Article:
By Dr. Robert S. Chang
For Northwest Asian Weekly
Racism has often infected the administration of justice.
Slavery was maintained, segregation was upheld, and Japanese internment was defended.
In each of these circumstances, pivotal cases eventually changed the face of the legal system and helped to remedy injustice. This, however, was only the beginning of the fight against discrimination.
Today, the courts must address a less noticeable form of injustice within the legal system: the presence of racial bias within the jury room.
In a potentially groundbreaking case, Turner v. Stime, the Washington Court of Appeals must determine for the first time whether jurors’ use of racially derogatory remarks about a litigant’s attorney constitutes jury misconduct and justifies granting a new trial.
Turner was a medical malpractice case heard in Spokane County in late 2007. After the jury returned a verdict for the defendants, two jurors came forward and informed the disparaged plaintiffs’ attorney of racially charged comments that had been made by other jurors. A number of jurors had repeatedly made fun of the plaintiffs’ attorney’s Japanese name, and on the day that the verdict was handed down, one juror even stated that such ridicule was “almost appropriate” because it was Pearl Harbor Day.
A new trial was granted after the court found there was a possibility that these remarks improperly influenced the jury. The defendants have appealed that decision.
The trial court’s decision to grant a new trial upholds the view that racism should not be tolerated in the American justice system. Disparaging a lawyer’s ethnic name, even under the guise of humor, diminishes the jury’s ability to view the lawyer as a credible representative with credible arguments. Racism has long been masked under the pretenses of “innocent humor.”
The decision by the Court of Appeals to affirm or reverse the grant of a new trial will be a testament to how ready the justice system is to eradicate racial bias from the courtroom. The decision will be significant, and people will take notice.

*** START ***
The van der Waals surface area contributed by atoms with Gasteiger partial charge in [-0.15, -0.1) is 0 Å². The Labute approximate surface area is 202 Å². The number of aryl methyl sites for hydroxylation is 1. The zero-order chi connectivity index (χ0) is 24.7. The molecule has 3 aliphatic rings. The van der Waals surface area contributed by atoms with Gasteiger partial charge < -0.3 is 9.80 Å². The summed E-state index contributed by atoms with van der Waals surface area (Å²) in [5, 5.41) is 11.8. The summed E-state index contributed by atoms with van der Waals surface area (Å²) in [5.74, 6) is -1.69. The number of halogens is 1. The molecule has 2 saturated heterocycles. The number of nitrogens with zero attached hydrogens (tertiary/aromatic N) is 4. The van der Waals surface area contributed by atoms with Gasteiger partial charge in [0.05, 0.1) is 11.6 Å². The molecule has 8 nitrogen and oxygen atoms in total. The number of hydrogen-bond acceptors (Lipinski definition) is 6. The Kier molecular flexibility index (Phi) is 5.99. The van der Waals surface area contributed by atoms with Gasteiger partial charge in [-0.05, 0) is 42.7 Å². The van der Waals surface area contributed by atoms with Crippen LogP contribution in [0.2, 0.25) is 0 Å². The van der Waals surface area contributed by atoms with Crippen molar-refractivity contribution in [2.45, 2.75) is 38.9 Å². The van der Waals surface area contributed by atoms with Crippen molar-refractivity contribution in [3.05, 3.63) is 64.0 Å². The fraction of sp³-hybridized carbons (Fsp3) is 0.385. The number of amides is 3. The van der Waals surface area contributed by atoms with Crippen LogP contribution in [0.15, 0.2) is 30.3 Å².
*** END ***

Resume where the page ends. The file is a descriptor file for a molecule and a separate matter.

Partnering with leading bar associations, the Korematsu Center for Law and Equality, at the Seattle University School of Law, submitted a brief as a friend of the court — called an amicus brief — supporting the trial court’s granting of a new trial. The brief brings three significant issues to the court’s attention. First, a long and unfortunate history of discrimination against Japanese Americans and Asian Americans provides a context for the remarks. Second, social science literature about the nature and effect of prejudicial remarks demonstrates how bias directed against an attorney negatively affects the jury’s decision-making process. Third, allowing such remarks would negatively impact diversity in the legal profession because clients and firms might think twice before hiring minority attorneys.
We think it vital to add our voice in this matter that might have a strong negative impact on minority attorneys and on minority communities. If jurors can express bias with courts impotent to provide a remedy, we would be taking a few steps backwards in our quest to achieve racial equality.
Oral arguments were set for Oct. 13 in Division III of the Washington Court of Appeals. ♦
For more information, visit www.law.seattleu.edu or e-mail firstname.lastname@example.org. Robert S. Chang is a professor of law and director of the Fred T. Korematsu Center for Law and Equality at Seattle University School of Law.
He can be reached at email@example.com.